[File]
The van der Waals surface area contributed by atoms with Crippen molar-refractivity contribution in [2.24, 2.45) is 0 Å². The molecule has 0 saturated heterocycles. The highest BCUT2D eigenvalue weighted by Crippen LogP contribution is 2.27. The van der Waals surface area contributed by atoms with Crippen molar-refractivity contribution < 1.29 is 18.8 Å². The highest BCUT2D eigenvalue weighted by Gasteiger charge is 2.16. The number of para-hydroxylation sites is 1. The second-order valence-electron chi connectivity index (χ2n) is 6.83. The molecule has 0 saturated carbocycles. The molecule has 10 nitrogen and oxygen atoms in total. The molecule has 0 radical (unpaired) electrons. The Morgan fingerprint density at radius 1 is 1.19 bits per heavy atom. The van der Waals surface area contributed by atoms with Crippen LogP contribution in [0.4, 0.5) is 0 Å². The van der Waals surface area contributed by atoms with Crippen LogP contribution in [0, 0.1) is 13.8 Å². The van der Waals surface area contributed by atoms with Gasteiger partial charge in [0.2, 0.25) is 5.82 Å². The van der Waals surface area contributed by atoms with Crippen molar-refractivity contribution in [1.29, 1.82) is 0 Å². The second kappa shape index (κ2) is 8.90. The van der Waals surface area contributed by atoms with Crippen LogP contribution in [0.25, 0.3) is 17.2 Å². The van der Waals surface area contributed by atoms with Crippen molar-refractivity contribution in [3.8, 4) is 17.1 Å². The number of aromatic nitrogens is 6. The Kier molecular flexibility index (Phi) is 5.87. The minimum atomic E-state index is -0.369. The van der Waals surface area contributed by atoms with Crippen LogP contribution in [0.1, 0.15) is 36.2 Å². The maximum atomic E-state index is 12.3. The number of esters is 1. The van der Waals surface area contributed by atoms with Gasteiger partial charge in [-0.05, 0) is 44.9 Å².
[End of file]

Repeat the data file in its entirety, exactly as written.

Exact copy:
The van der Waals surface area contributed by atoms with Crippen molar-refractivity contribution in [2.24, 2.45) is 0 Å². The molecule has 0 saturated heterocycles. The highest BCUT2D eigenvalue weighted by Crippen LogP contribution is 2.27. The van der Waals surface area contributed by atoms with Crippen molar-refractivity contribution < 1.29 is 18.8 Å². The highest BCUT2D eigenvalue weighted by Gasteiger charge is 2.16. The number of para-hydroxylation sites is 1. The second-order valence-electron chi connectivity index (χ2n) is 6.83. The molecule has 0 saturated carbocycles. The molecule has 10 nitrogen and oxygen atoms in total. The molecule has 0 radical (unpaired) electrons. The Morgan fingerprint density at radius 1 is 1.19 bits per heavy atom. The van der Waals surface area contributed by atoms with Crippen LogP contribution in [0.4, 0.5) is 0 Å². The van der Waals surface area contributed by atoms with Crippen LogP contribution in [0, 0.1) is 13.8 Å². The van der Waals surface area contributed by atoms with Gasteiger partial charge in [0.2, 0.25) is 5.82 Å². The van der Waals surface area contributed by atoms with Crippen molar-refractivity contribution in [1.29, 1.82) is 0 Å². The second kappa shape index (κ2) is 8.90. The van der Waals surface area contributed by atoms with Crippen LogP contribution in [0.25, 0.3) is 17.2 Å². The van der Waals surface area contributed by atoms with Crippen molar-refractivity contribution in [3.8, 4) is 17.1 Å². The number of aromatic nitrogens is 6. The Kier molecular flexibility index (Phi) is 5.87. The minimum atomic E-state index is -0.369. The van der Waals surface area contributed by atoms with Crippen LogP contribution in [0.1, 0.15) is 36.2 Å². The maximum atomic E-state index is 12.3. The number of esters is 1. The van der Waals surface area contributed by atoms with Gasteiger partial charge in [-0.05, 0) is 44.9 Å².